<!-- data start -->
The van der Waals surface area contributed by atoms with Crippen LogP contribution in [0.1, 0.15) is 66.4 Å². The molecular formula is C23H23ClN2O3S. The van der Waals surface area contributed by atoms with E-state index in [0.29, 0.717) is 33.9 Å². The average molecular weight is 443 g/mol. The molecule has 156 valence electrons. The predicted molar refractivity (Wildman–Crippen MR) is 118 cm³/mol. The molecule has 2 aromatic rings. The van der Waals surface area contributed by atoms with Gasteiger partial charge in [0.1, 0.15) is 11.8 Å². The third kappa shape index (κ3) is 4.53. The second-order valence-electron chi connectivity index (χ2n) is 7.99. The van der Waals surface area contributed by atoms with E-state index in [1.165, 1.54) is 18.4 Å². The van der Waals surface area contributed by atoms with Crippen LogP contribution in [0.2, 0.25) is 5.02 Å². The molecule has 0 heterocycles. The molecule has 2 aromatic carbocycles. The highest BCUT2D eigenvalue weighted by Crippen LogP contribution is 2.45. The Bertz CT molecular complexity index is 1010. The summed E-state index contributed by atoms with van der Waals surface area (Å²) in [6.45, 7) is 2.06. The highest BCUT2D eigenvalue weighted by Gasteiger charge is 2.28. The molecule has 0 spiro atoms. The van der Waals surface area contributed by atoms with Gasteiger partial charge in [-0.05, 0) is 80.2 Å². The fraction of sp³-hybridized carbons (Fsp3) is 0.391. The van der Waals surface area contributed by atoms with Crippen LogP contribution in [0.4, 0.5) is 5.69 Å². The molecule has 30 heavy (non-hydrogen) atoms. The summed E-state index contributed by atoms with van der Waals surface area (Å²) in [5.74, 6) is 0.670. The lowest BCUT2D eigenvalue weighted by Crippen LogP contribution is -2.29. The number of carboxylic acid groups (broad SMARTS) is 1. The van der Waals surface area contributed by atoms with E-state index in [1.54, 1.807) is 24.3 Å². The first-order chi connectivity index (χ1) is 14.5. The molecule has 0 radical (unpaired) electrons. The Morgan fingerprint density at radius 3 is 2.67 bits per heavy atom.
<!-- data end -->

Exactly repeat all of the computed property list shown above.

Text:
The van der Waals surface area contributed by atoms with Crippen LogP contribution in [0.1, 0.15) is 66.4 Å². The molecular formula is C23H23ClN2O3S. The van der Waals surface area contributed by atoms with E-state index in [0.29, 0.717) is 33.9 Å². The average molecular weight is 443 g/mol. The molecule has 156 valence electrons. The predicted molar refractivity (Wildman–Crippen MR) is 118 cm³/mol. The molecule has 2 aromatic rings. The van der Waals surface area contributed by atoms with Gasteiger partial charge in [0.1, 0.15) is 11.8 Å². The third kappa shape index (κ3) is 4.53. The second-order valence-electron chi connectivity index (χ2n) is 7.99. The van der Waals surface area contributed by atoms with E-state index in [1.165, 1.54) is 18.4 Å². The van der Waals surface area contributed by atoms with Crippen LogP contribution in [0.2, 0.25) is 5.02 Å². The molecule has 0 heterocycles. The molecule has 2 aromatic carbocycles. The highest BCUT2D eigenvalue weighted by Crippen LogP contribution is 2.45. The Bertz CT molecular complexity index is 1010. The summed E-state index contributed by atoms with van der Waals surface area (Å²) in [6.45, 7) is 2.06. The highest BCUT2D eigenvalue weighted by Gasteiger charge is 2.28. The molecule has 0 spiro atoms. The van der Waals surface area contributed by atoms with Gasteiger partial charge in [-0.05, 0) is 80.2 Å². The fraction of sp³-hybridized carbons (Fsp3) is 0.391. The van der Waals surface area contributed by atoms with Crippen LogP contribution in [0.4, 0.5) is 5.69 Å². The molecule has 30 heavy (non-hydrogen) atoms. The summed E-state index contributed by atoms with van der Waals surface area (Å²) in [5.74, 6) is 0.670. The lowest BCUT2D eigenvalue weighted by Crippen LogP contribution is -2.29. The number of carboxylic acid groups (broad SMARTS) is 1. The van der Waals surface area contributed by atoms with E-state index in [1.54, 1.807) is 24.3 Å². The first-order chi connectivity index (χ1) is 14.5. The molecule has 0 radical (unpaired) electrons. The Morgan fingerprint density at radius 3 is 2.67 bits per heavy atom.